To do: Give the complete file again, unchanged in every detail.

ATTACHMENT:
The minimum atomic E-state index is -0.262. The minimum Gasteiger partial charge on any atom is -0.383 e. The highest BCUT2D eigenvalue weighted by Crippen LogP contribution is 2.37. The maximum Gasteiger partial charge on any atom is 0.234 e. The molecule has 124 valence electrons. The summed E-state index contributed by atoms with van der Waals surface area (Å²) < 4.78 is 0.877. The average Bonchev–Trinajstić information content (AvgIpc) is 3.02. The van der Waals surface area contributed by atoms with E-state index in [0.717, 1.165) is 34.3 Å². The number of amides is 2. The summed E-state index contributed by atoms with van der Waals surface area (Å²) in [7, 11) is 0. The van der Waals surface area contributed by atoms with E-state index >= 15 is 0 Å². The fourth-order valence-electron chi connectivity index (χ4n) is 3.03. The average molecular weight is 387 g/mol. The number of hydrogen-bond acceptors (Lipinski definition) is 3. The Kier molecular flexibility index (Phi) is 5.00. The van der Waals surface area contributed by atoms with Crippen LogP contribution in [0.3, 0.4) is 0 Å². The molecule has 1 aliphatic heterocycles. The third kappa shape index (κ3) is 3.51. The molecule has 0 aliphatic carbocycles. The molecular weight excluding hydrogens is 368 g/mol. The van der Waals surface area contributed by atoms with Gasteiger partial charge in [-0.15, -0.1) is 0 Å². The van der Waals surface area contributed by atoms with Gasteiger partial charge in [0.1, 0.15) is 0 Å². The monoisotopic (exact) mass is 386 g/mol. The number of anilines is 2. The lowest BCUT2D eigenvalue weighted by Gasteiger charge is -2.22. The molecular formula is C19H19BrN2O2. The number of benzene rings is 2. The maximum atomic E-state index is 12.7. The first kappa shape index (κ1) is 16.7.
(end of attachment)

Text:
The minimum atomic E-state index is -0.262. The minimum Gasteiger partial charge on any atom is -0.383 e. The highest BCUT2D eigenvalue weighted by Crippen LogP contribution is 2.37. The maximum Gasteiger partial charge on any atom is 0.234 e. The molecule has 124 valence electrons. The summed E-state index contributed by atoms with van der Waals surface area (Å²) < 4.78 is 0.877. The average Bonchev–Trinajstić information content (AvgIpc) is 3.02. The van der Waals surface area contributed by atoms with E-state index in [0.717, 1.165) is 34.3 Å². The number of amides is 2. The summed E-state index contributed by atoms with van der Waals surface area (Å²) in [7, 11) is 0. The van der Waals surface area contributed by atoms with E-state index >= 15 is 0 Å². The fourth-order valence-electron chi connectivity index (χ4n) is 3.03. The average molecular weight is 387 g/mol. The number of hydrogen-bond acceptors (Lipinski definition) is 3. The Kier molecular flexibility index (Phi) is 5.00. The van der Waals surface area contributed by atoms with Crippen LogP contribution in [0.3, 0.4) is 0 Å². The molecule has 1 aliphatic heterocycles. The third kappa shape index (κ3) is 3.51. The molecule has 0 aliphatic carbocycles. The molecular weight excluding hydrogens is 368 g/mol. The van der Waals surface area contributed by atoms with Gasteiger partial charge in [-0.15, -0.1) is 0 Å². The van der Waals surface area contributed by atoms with Gasteiger partial charge in [0.1, 0.15) is 0 Å². The monoisotopic (exact) mass is 386 g/mol. The number of anilines is 2. The lowest BCUT2D eigenvalue weighted by Gasteiger charge is -2.22. The molecular formula is C19H19BrN2O2. The number of benzene rings is 2. The maximum atomic E-state index is 12.7. The first kappa shape index (κ1) is 16.7.